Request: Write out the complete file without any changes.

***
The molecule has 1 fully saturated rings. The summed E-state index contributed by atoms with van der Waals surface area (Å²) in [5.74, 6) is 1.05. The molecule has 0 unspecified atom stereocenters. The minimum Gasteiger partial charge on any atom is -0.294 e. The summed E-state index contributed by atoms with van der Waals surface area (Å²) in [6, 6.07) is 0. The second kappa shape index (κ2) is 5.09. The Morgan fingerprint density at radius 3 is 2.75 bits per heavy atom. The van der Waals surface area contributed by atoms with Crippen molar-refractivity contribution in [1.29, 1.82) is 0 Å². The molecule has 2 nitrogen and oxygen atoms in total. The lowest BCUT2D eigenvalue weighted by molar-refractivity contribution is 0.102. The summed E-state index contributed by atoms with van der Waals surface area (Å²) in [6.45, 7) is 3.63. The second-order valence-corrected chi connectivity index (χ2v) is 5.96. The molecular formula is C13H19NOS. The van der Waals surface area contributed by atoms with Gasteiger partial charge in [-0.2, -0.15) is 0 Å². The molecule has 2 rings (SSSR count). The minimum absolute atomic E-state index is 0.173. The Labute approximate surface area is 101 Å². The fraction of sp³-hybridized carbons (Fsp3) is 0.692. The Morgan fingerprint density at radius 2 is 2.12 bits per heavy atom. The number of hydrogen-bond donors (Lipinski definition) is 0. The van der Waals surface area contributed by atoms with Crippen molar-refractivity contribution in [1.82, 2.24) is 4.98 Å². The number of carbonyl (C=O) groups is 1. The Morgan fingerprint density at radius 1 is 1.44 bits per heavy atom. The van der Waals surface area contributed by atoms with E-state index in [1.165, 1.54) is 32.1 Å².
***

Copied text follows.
The molecule has 1 fully saturated rings. The summed E-state index contributed by atoms with van der Waals surface area (Å²) in [5.74, 6) is 1.05. The molecule has 0 unspecified atom stereocenters. The minimum Gasteiger partial charge on any atom is -0.294 e. The summed E-state index contributed by atoms with van der Waals surface area (Å²) in [6, 6.07) is 0. The second kappa shape index (κ2) is 5.09. The Morgan fingerprint density at radius 3 is 2.75 bits per heavy atom. The van der Waals surface area contributed by atoms with Crippen molar-refractivity contribution in [1.29, 1.82) is 0 Å². The molecule has 2 nitrogen and oxygen atoms in total. The lowest BCUT2D eigenvalue weighted by molar-refractivity contribution is 0.102. The summed E-state index contributed by atoms with van der Waals surface area (Å²) in [6.45, 7) is 3.63. The second-order valence-corrected chi connectivity index (χ2v) is 5.96. The molecular formula is C13H19NOS. The van der Waals surface area contributed by atoms with Gasteiger partial charge in [-0.2, -0.15) is 0 Å². The molecule has 2 rings (SSSR count). The minimum absolute atomic E-state index is 0.173. The Labute approximate surface area is 101 Å². The fraction of sp³-hybridized carbons (Fsp3) is 0.692. The Morgan fingerprint density at radius 2 is 2.12 bits per heavy atom. The number of hydrogen-bond donors (Lipinski definition) is 0. The van der Waals surface area contributed by atoms with Crippen molar-refractivity contribution in [1.82, 2.24) is 4.98 Å². The number of carbonyl (C=O) groups is 1. The Morgan fingerprint density at radius 1 is 1.44 bits per heavy atom. The van der Waals surface area contributed by atoms with E-state index in [1.165, 1.54) is 32.1 Å².